Indianapolis’ Mark Richardson introduces his work with more disclaimers than a dicey legal document.
He said he’s not a photographer at all, especially not like his wife, Linda Adele Goodine of Indianapolis’ Herron School of Art and Design. He said he doesn’t really know how to use his iPhone — or even keep his finger out of the way of the gadget’s camera lens.
“Some people might not even ever believe Adele would be married to me,” Richardson said.
None of his artistic excuses matter at the first cellphone photo exhibit at Columbus’ Jacksson Contemporary Art gallery.
Pocketful of images
WHAT: Cellphone photo exhibition
WHERE: Jacksson Place Contemporary Art gallery, 1030 Jackson Place
WHEN: Through March
The free show that runs through the month highlights amateurs to experts, the straightforward to the intricately involved.
It also frames the burgeoning reality that the pocket shooters that go everywhere can capture nearly anything, and with a sharpening resolution and revelation.
It’s fair to say the display is a cell-abration of new technology.
One of Richardson’s semi-serious, semi-humorous shots is of a cow at the Indiana State Fair. The catch? The animal is framed by part of Richardson finger curled over the shutter’s outer edge.
Other images tell a more serious story.
Photographer David Kadlec, co-owner of the gallery, took a very casual shot of the father of a close friend while Kadlec visited the 92-year-old man, Harold Stolkin, in a nursing home last spring.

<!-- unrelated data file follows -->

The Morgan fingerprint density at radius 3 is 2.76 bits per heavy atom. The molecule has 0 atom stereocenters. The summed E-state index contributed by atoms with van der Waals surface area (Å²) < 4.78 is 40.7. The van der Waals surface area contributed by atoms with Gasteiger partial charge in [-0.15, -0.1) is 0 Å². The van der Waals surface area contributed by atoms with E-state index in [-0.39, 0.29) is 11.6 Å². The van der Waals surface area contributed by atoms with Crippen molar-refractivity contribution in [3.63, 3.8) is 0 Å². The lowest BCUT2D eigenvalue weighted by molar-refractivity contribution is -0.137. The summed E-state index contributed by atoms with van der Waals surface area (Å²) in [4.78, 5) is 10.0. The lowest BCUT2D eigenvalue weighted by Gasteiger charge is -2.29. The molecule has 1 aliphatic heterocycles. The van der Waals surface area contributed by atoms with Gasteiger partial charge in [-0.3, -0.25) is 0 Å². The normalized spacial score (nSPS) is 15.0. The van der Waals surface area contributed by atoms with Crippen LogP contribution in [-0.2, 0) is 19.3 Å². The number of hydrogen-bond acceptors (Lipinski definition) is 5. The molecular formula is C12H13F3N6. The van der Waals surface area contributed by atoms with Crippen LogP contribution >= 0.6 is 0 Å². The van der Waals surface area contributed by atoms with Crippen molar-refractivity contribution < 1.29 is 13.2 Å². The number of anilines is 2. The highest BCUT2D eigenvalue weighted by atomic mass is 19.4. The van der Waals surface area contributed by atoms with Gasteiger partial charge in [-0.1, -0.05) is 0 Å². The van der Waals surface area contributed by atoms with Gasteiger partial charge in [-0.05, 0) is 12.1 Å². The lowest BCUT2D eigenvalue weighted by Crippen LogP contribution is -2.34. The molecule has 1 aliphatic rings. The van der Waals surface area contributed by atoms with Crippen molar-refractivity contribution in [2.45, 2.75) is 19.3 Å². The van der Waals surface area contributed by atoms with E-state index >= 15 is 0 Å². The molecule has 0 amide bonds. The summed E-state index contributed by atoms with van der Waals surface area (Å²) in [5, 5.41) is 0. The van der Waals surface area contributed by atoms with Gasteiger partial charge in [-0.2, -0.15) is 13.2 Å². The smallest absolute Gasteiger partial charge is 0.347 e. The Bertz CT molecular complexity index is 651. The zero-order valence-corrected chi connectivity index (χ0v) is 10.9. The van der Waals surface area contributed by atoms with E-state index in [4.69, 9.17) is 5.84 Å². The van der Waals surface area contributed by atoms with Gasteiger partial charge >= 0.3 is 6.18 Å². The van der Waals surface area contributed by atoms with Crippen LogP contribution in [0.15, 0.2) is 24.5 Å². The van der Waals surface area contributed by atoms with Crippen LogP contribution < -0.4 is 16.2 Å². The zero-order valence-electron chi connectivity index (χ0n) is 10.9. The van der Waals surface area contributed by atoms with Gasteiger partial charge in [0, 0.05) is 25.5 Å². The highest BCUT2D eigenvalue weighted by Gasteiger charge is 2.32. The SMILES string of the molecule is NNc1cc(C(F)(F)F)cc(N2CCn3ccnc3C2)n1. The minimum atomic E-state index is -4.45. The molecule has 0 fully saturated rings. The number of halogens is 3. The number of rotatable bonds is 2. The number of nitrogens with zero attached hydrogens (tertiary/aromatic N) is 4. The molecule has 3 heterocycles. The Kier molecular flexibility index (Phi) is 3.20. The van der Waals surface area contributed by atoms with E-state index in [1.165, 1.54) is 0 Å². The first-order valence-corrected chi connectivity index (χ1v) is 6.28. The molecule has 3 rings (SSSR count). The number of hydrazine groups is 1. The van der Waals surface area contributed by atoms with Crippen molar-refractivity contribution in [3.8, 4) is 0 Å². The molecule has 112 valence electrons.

The man known to many simply as Pee Paw smiles broadly in the close-up. He died the next morning, making the image priceless to his family.
“Cellphone cameras have become game-changers,” Kadlec said. “It used to be quite an endeavor to get a picture.
“Now, millions of people have good cameras with them always.”
Kadlec said he would not have had his expensive cameras with him while visiting a friend such as Stolkin, and he would have missed the shot.
But he takes his cellphone everywhere.
The show also includes the creative and disarming work of design artist Herb Vincent Peterson of Indianapolis. Peterson used his iPhone to shoot what became slow-motion video of his face and changing expressions shortly after his 11-year marriage ended.
The video clips are shown on facing walls of the gallery. Peterson mentioned one clip captures himself in the past. The other shows him in the ever-evolving present.
His video gaze even lightheartedly follows viewers around the room. The slow-motion is meant to rebel, in a sense, against what he termed “a society of instant gratification.”
The piece also emphasizes a man literally looking at himself after a major life change.
“Sometimes,” Peterson said, “it’s in that place of introspection where you finally learn, ‘Oh, yeah, this is why I do what I do.’”
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